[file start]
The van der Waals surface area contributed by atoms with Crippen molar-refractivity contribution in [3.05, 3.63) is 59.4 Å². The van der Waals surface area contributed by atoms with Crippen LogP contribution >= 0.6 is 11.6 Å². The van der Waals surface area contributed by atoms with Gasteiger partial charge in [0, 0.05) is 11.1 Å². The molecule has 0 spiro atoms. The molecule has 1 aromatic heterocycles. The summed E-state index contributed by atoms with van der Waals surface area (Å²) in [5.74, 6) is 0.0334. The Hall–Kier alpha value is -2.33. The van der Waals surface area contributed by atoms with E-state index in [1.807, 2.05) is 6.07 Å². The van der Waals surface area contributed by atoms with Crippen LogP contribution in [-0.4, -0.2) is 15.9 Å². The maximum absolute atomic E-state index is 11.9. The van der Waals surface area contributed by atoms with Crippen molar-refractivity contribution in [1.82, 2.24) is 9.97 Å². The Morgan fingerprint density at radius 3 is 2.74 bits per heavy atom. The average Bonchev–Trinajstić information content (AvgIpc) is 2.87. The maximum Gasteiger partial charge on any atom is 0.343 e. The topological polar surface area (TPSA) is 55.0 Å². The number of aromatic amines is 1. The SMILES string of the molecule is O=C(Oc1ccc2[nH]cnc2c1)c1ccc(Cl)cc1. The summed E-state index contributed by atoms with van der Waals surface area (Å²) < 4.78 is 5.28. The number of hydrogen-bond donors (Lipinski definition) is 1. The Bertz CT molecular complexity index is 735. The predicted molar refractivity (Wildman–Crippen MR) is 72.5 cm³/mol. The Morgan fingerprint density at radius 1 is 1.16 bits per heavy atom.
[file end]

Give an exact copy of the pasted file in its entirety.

The van der Waals surface area contributed by atoms with Crippen molar-refractivity contribution in [3.05, 3.63) is 59.4 Å². The van der Waals surface area contributed by atoms with Crippen LogP contribution >= 0.6 is 11.6 Å². The van der Waals surface area contributed by atoms with Gasteiger partial charge in [0, 0.05) is 11.1 Å². The molecule has 0 spiro atoms. The molecule has 1 aromatic heterocycles. The summed E-state index contributed by atoms with van der Waals surface area (Å²) in [5.74, 6) is 0.0334. The Hall–Kier alpha value is -2.33. The van der Waals surface area contributed by atoms with E-state index in [1.807, 2.05) is 6.07 Å². The van der Waals surface area contributed by atoms with Crippen LogP contribution in [-0.4, -0.2) is 15.9 Å². The maximum absolute atomic E-state index is 11.9. The van der Waals surface area contributed by atoms with Crippen molar-refractivity contribution in [1.82, 2.24) is 9.97 Å². The Morgan fingerprint density at radius 3 is 2.74 bits per heavy atom. The average Bonchev–Trinajstić information content (AvgIpc) is 2.87. The maximum Gasteiger partial charge on any atom is 0.343 e. The topological polar surface area (TPSA) is 55.0 Å². The number of aromatic amines is 1. The SMILES string of the molecule is O=C(Oc1ccc2[nH]cnc2c1)c1ccc(Cl)cc1. The summed E-state index contributed by atoms with van der Waals surface area (Å²) < 4.78 is 5.28. The number of hydrogen-bond donors (Lipinski definition) is 1. The Bertz CT molecular complexity index is 735. The predicted molar refractivity (Wildman–Crippen MR) is 72.5 cm³/mol. The Morgan fingerprint density at radius 1 is 1.16 bits per heavy atom.